BAM eyes asset aid model
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BAM eyes asset aid model

SET-listed Bangkok Commercial Asset Management (BAM), the country's largest asset management company, is looking into a joint venture model to manage hospitality assets in an effort to help hotel business operators suffering from the protracted crisis.

Under the joint venture model, a creditor and a borrower would agree to transfer collateral debt assets to a third-party joint venture company.

BAM would be involved in the model by setting up a joint venture company and managing the transferred assets.

This is a solution to help hotel businesses and other industries looking to participate in the financial assistance model, separate from the government's asset warehousing concept, which is still being deliberated upon, said Bundit Anantamongkol, chief executive of BAM.

The conditions of the two asset management models would differ significantly.

Under the asset warehousing concept, which is jointly formulated by the Bank of Thailand and the Finance Ministry, a borrower needs to transfer assets to the existing creditor to be frozen in a warehousing portfolio set up by a commercial bank. The frozen asset would be managed by the creditor and could be leased to a borrower for business continuity until the two parties agree on a buy-back agreement.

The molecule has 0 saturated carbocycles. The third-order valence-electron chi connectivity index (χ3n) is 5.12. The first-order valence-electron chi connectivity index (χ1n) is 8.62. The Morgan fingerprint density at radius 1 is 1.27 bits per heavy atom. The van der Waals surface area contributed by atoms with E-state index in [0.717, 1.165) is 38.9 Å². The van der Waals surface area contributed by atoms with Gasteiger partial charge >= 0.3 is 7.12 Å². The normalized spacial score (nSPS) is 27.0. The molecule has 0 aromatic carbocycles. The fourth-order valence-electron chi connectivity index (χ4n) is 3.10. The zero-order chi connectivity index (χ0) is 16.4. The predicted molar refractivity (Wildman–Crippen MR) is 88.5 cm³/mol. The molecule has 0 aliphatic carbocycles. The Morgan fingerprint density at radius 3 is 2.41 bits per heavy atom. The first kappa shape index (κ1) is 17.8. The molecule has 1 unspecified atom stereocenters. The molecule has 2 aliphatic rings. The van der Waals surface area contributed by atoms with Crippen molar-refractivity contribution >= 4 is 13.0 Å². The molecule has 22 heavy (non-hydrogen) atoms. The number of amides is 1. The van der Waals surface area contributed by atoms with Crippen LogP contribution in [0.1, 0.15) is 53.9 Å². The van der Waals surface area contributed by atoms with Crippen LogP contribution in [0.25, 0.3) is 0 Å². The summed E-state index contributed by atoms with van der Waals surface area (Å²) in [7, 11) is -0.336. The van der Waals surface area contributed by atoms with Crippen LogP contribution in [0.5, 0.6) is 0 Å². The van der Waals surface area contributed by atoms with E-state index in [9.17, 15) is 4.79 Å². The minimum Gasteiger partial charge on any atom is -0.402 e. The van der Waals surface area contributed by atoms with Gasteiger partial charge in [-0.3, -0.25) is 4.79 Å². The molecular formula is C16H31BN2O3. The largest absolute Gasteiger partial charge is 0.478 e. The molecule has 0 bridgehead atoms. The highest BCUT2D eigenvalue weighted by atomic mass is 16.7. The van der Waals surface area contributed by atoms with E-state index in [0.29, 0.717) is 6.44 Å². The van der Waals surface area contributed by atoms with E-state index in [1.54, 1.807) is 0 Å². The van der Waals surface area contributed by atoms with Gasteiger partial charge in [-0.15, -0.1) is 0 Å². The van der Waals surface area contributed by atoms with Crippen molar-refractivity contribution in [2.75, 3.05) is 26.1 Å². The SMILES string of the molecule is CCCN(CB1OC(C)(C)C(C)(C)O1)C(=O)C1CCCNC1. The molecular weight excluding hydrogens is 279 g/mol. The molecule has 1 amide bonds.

Under BAM's joint venture model, the borrower would still be the business owner. Given BAM's asset management company (AMC) licence, the firm would be a third party setting up a joint venture company to manage distressed assets and this company would need to apply for an AMC business licence.

"BAM's survey found that some hotel business operators want to remain business owners rather than transferring their assets to banks [for management]. The joint venture model is another option and BAM would propose this to the central bank," according to Mr Bundit.

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